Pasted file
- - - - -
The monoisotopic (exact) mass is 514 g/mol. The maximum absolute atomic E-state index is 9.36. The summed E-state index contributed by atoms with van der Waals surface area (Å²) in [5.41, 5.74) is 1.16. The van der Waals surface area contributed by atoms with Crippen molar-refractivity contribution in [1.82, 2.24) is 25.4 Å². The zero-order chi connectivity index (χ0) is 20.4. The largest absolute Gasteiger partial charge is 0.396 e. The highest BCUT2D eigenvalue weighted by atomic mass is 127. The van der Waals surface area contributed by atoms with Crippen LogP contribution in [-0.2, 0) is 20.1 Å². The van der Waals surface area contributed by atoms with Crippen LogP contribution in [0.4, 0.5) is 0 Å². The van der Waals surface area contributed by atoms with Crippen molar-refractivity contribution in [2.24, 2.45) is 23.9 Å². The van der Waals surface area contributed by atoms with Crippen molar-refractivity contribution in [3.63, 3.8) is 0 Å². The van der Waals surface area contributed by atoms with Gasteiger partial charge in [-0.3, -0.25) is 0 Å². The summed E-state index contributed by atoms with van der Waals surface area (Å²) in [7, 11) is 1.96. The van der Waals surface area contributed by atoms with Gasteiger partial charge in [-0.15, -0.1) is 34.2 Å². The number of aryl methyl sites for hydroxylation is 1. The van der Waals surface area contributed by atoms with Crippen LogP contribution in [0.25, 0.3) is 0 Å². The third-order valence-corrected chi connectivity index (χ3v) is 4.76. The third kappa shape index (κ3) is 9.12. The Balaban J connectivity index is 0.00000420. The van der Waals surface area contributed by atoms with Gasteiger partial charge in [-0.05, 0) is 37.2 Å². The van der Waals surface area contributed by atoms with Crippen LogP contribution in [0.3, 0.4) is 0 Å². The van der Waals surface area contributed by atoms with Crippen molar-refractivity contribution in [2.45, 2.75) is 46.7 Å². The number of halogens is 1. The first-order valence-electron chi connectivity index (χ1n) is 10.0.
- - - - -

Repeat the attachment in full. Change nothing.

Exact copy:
The monoisotopic (exact) mass is 514 g/mol. The maximum absolute atomic E-state index is 9.36. The summed E-state index contributed by atoms with van der Waals surface area (Å²) in [5.41, 5.74) is 1.16. The van der Waals surface area contributed by atoms with Crippen molar-refractivity contribution in [1.82, 2.24) is 25.4 Å². The zero-order chi connectivity index (χ0) is 20.4. The largest absolute Gasteiger partial charge is 0.396 e. The highest BCUT2D eigenvalue weighted by atomic mass is 127. The van der Waals surface area contributed by atoms with Crippen LogP contribution in [-0.2, 0) is 20.1 Å². The van der Waals surface area contributed by atoms with Crippen LogP contribution in [0.4, 0.5) is 0 Å². The van der Waals surface area contributed by atoms with Crippen molar-refractivity contribution in [2.24, 2.45) is 23.9 Å². The van der Waals surface area contributed by atoms with Crippen molar-refractivity contribution in [3.63, 3.8) is 0 Å². The van der Waals surface area contributed by atoms with Gasteiger partial charge in [-0.3, -0.25) is 0 Å². The summed E-state index contributed by atoms with van der Waals surface area (Å²) in [7, 11) is 1.96. The van der Waals surface area contributed by atoms with Gasteiger partial charge in [-0.15, -0.1) is 34.2 Å². The number of aryl methyl sites for hydroxylation is 1. The van der Waals surface area contributed by atoms with Crippen LogP contribution in [0.25, 0.3) is 0 Å². The third-order valence-corrected chi connectivity index (χ3v) is 4.76. The third kappa shape index (κ3) is 9.12. The Balaban J connectivity index is 0.00000420. The van der Waals surface area contributed by atoms with Gasteiger partial charge in [-0.05, 0) is 37.2 Å². The van der Waals surface area contributed by atoms with Crippen LogP contribution in [0.3, 0.4) is 0 Å². The van der Waals surface area contributed by atoms with Crippen molar-refractivity contribution in [2.45, 2.75) is 46.7 Å². The number of halogens is 1. The first-order valence-electron chi connectivity index (χ1n) is 10.0.